Online Learning Increases USU Global Health Enrollment by 12,400 Percent

A graphic of a woman sitting at a desk with a laptop

By Ian Neligh

When COVID-19 shuttered classrooms across the country, universities and professors scrambled to bring their students and programs online. 

Technical issues, lack of virtual in-class participation — for many schools it presented a Herculean task. This led to a difficult, and sometimes unsuccessful period of transition for some institutions where the road bumps were numerous and dropped connections plentiful. 

Conversely, for the students of Air Force Col. (Dr.) Brad Boetig it was a seamless transition and led to a dramatic increase in enrollment. 

Brad Boetig
Air Force Col. (Dr.) Brad Boetig was tasked with moving the
Graduate Certificate in Global Health and Global Health
Engagement program's curriculum online when he came to
USU in 2012. (Courtesy Photo)
The Uniformed Services University of Health and Sciences’ (USU) Graduate Certificate in Global Health and Global Health Engagement program was already online before COVID reared its ugly head. The graduate program was one step ahead, ready to face the demands of students needing to make an online transition. 

“While everybody else in the country from elementary schools through medical schools had to all of a sudden figure out how to start teaching online — we already had a lot of experience doing it,” Boetig said. “We already had our processes maximized and finely tuned, so COVID didn’t disrupt us one iota.”

The 18-credit graduate certificate program provides a wide breadth of learning related to global health science and policy. It emphasizes real-world global health applications for the U.S. military and federal government. Boetig arrived in 2012 and then-department chair, Dr. Gerald Quinnan, tasked him with taking the global health curriculum online.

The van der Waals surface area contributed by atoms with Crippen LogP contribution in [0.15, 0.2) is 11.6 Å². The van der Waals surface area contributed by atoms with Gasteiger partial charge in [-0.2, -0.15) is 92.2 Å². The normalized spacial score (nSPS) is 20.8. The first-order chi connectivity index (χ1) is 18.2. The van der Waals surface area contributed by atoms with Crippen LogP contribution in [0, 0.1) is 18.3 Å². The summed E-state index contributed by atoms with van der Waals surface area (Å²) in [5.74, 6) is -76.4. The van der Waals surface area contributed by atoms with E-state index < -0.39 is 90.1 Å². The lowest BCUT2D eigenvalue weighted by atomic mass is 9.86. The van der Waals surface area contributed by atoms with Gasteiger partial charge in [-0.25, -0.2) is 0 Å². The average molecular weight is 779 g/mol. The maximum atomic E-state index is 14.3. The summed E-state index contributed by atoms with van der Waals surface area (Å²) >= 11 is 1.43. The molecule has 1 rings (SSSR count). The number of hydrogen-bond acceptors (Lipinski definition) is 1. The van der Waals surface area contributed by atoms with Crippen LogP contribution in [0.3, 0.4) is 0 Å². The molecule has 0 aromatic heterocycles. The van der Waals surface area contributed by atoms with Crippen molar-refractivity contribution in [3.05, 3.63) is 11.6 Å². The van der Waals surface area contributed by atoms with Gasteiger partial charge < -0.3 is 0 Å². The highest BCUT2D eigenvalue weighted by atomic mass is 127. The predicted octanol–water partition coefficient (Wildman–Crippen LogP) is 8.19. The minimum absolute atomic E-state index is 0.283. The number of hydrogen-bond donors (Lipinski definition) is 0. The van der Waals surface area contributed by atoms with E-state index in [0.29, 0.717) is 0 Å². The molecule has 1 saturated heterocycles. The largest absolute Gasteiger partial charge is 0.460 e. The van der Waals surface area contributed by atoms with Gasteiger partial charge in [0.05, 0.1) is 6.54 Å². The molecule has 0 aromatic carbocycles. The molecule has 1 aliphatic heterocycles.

Boetig said at that point the department only had a handful of students each year concentrating in global health, but once the revamped curriculum was put online, the enrollment grew exponentially, doubling with every iteration. Instead of two students per year within the graduate programs concentrating in global health, the program is now enrolling 250 students per year—a staggering 12,400 percent increase.

“And that’s all enabled by the long-distance learning component,” Boetig said.

He added that the transition was gradual, beginning first by following “flipped classroom” pedagogies where recorded lectures and other online materials are beta tested first with students on campus. Only after methods were refined and success was proven did the program “cut the umbilical cord” and begin offering graduate credit to students fully online. Since all of this was done prior to the pandemic, “When COVID struck, there was no change at all to our workflow whatsoever.”

The unique nature of the program’s online curriculum is a perfect fit for students such as Air Force chaplain Capt. James Moser.

People sitting around a table looking at a presentation on two screens.
Regional Health Command Europe recently conducted its first-ever 'virtual' Global Health Engagement with their Polish military medical counterparts. The